The latest GMO Report, compiled by a panel of experts in Engineering, Medicine and Sciences, staunchly states that genetically-modified crops pose no threat whatsoever to the welfare of the consumer. While their conclusions may be open to interpretation (as everything should be), public opinion is a different animal altogether, and commercial trends toward non-GMO products are not losing any momentum. Why don’t we discuss this report in a proper context then?
GMO Report Findings and Implications
The committee, that has placed its reputation on the line with this report that has already sparked some controversy, claims to have analyzed data from over 900 studies conducted by universities and NGO’s, nation-wide across a span of 20 years. The results point to there being no link between the ever-growing percentage of genetically engineered crops (USDA approved) and a wide range of metabolic diseases such as gastrointestinal illnesses, obesity, allergies, and cancer.
The echoes of the GMO report did not take long to make themselves heard. Darren Seifer, an expert at the prestigious NPD market research company, has stated that this report will have no influence whatsoever in the existing negative attitudinal trends towards GMO products. He backs this up by stating that these attitudes are here to stay because fear has been ingrained in the public and non-GMO advocates have profited from this fear in an attempt to widen their niche.
The report is likely to have the same non-existent effect on the farmers themselves, or on the businesses that supply the farmers because it is unlikely that they will renounce on the productivity that comes with implementing GMO crops, or that they would invest in expensive alternatives to traditional herbicides and pesticides.
A Bit of Official Statistics
When it comes to the food market as a whole, the stakes of the GMO vs. non-GMO duel are significant. The non-GMO share of the market is still pretty minor, nevertheless, the trends are on the up and up. For example, in 2012, the total sales of GMO-free labeled products amounted to close to $12.9 billion. In 2015, these sales have almost doubled. This is the most relevant parameter in assessing the growing popularity of non-GMO products, and the pertinence of the statements of the above-mentioned market research expert.
The USDA has, since 1990, granted a series of approvals to several varieties of genetically enhanced crops. As it would be expected, most approvals have been made to plants that have a far-reaching impact in both the processed and unprocessed types of foods: corn (38), soybean (20), cotton (17), tomato (11) or rapeseed (7).
With their faith in GMO’s enhanced by this official approval, farmers have embraced them with both hands, as nobody in their right mind would turn down higher productivity with lower maintenance. In addition to the traditional pesticides and herbicides, which more often than not have demonstrated their pernicious effects, it is no wonder that a producer vs. consumer war of words has been ignited, and the debate does not seem to be cooling down.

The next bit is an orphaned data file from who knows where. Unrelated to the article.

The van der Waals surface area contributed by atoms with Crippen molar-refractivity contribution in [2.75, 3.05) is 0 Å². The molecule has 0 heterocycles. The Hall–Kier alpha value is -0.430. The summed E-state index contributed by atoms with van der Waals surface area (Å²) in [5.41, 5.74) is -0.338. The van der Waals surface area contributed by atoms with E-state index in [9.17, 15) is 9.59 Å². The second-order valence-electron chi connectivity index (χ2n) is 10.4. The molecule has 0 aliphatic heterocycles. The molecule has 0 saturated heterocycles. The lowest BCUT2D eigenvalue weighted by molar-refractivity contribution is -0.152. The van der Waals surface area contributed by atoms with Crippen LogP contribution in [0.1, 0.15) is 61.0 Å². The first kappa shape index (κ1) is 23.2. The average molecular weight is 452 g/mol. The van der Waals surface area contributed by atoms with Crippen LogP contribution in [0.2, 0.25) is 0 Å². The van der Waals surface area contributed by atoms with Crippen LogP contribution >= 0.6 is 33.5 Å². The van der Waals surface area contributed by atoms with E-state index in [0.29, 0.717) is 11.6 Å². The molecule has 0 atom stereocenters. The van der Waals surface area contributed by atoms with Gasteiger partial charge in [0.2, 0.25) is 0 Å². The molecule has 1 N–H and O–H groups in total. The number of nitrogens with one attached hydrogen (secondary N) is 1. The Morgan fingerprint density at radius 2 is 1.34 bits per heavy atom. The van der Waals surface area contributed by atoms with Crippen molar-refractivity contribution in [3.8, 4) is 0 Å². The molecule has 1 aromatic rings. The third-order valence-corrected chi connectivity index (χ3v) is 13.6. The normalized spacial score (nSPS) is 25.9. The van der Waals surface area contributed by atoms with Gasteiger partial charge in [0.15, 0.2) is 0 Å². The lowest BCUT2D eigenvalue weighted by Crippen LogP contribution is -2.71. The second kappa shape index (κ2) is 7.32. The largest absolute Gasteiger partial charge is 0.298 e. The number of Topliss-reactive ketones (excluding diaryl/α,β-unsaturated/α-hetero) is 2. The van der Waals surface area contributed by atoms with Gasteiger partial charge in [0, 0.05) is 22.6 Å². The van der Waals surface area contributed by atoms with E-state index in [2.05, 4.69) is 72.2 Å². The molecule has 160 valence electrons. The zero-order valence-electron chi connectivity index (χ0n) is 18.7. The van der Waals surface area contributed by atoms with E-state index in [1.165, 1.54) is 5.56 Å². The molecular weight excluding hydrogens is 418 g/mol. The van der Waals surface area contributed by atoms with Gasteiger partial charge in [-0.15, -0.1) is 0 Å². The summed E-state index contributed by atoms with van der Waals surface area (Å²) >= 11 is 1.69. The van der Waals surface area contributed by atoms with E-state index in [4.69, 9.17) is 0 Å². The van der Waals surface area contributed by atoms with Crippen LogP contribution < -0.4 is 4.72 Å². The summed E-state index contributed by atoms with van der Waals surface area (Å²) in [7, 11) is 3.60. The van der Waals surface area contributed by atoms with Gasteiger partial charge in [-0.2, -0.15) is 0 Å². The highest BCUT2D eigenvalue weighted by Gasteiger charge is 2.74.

The Other Side of the Barricade
Alarm bells signaled by non-GMO advocates are based on sets of sound statistics. Nevertheless, results in health risks related flows of information are contradictory. These figures are accurate about the prevalence of genetically-engineered crops in the US:
- 94% of cotton crops;
- 93% of soybean crops;
- 90% of sugar beets;
- 88% of corn crops;
- 100% of tobacco crops
And that’s just the tip of the iceberg.
When you consider that these are the building blocks of all food products, then you get the actual magnitude of even the slightest risk that only one of these GMO variants could be less than safe. This implies that eggs, meat and dairy products would be compromised, and all other derivative products, which means almost the whole spectrum of the market. Furthermore, this deep influence may provide an explanation as to why there seems to be different data and conclusions with every GMO report.
Some advocates of GMO argue that, in addition to the increased productivity, the durability of their variants has led to a significant reduction in the use of pesticides and herbicides, in some cases even a 37% reduction.
This may be true, however, common sense dictates that it is unwise to place all your eggs in one basket, hence the growing demand for non-GMO food.
What Are the Alternatives?
A steady and increasing demand for non-GMO products should convince the farmers to diversify their crops, which today seem to be wholly reliant on GMO’s and antiquated products such as glyphosate-based herbicides.
Encouraging them to use recently developed substances like the Enlist Duo herbicide, which uses a chemical combination that is not only more potent than the traditional herbicides but also more environmentally friendly would go a long way in rethinking agriculture with the consumer in mind.
Yet, these changes can only be achieved through constant effort in the media as well as in political circles. For them to come through, consumers must be educated and we all know that this is a process that cannot happen overnight. Variety is the spice of life, and applying this ideal to a food market that centers on the primitive conceptions of productivity and sales is going to take a while. Also, a GMO report like the one that ignited this post does not help.